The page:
Patience advised for Obama attendees

Bernard Schoenburg

People planning to attend the opening of U.S. Sen. Barack Obama’s pre-convention appearance in Springfield on Saturday should be ready to be patient.

“We’re going to be very patient, and we ask that they do the same,” said Eric Pingolt, Secret Service resident-agent-in-charge for an 85-county region of downstate Illinois. “We’re going to get people into the event, but it’s going to be in a secure manner.”

Obama and his still-unnamed vice presidential nominee will speak at the Old Capitol State Historic Site sometime after noon Saturday, the start of a “battleground states” tour preceding the Democratic National Convention, which starts Monday in Denver.

Uniformed members of the Secret Service will man metal detectors at the entry point to the event, which will be at Seventh and Washington streets. Streets will be closed off a block away from the Old Capitol.

The setup will be the same as on Feb. 10, 2007, when Obama announced his campaign for the presidency, Pingolt said. Obama and his apparent running mate will speak from a stage outside the southeast corner of the building.

The Obama campaign said Thursday the event will go on at the Old Capitol, rain or shine. And the forecast for Saturday calls for about a 50 percent chance of the former.

The security entrance will open at noon, and Sangamon County Democratic Chairman Tim Timoney, in a message to local Democrats, said that, as of Thursday, Obama’s speech was set to begin about 2 p.m.

Pingolt said that if he were a member of the public wanting access to the event, “I would start coming around 11.”

Metal detectors will be employed, and Pingolt said attendees should use common sense.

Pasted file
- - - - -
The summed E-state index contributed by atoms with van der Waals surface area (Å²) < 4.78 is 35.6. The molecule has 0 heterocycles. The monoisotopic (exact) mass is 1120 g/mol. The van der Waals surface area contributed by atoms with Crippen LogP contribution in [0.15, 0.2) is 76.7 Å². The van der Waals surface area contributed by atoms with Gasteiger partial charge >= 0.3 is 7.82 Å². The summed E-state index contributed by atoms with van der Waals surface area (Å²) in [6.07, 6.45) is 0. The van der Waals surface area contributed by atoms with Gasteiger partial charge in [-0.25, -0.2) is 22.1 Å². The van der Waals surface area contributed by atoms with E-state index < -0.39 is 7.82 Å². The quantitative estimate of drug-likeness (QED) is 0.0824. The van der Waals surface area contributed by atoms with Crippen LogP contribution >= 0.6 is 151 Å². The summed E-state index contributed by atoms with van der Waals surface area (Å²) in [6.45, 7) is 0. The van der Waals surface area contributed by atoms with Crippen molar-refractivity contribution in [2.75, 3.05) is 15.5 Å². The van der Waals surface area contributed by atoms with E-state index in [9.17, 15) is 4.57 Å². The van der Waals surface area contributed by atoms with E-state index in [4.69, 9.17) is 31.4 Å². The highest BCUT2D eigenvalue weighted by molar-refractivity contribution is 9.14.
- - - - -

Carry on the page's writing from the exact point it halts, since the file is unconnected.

“We recommend bringing as little as possible,” Pingolt said. “No large purses. No backpacks. As simple as it can be.

“I understand people are going to bring their little cameras,” he added. “That’s fine. Our main concern is large umbrellas, backpacks, large purses.”

Personnel working the metal detectors will have some leeway, as in the case of someone who has a medical situation calling for certain equipment.

“If we deem something that looks like it could be used as a potential weapon … it won’t get in,” he said.

Among specifics:

--“If you’ve got a little roll-up umbrella,” he said, that opens by push-button, “we’re not so worried about those,” but large umbrellas with metal tips will not be allowed.

--He believes water will be provided within the confines of the event area. Asked if people should bring bottled water, he said, “I would say no.” He said security personnel would have to determine what liquid is actually in a bottle, and “in today’s age” that can create a security issue.

--The size of purse to be allowed is a matter of common sense, he said.

“If you’ve got a clutch purse that’s holding some money and your driver’s license,” he said, that would be OK.

“The big carryon bags, the large purses, the backpacks … create problems for us, slows the process and makes people unhappy.”

While the Secret Service is the lead security agency, he said, local and state agencies are all coordinating their efforts.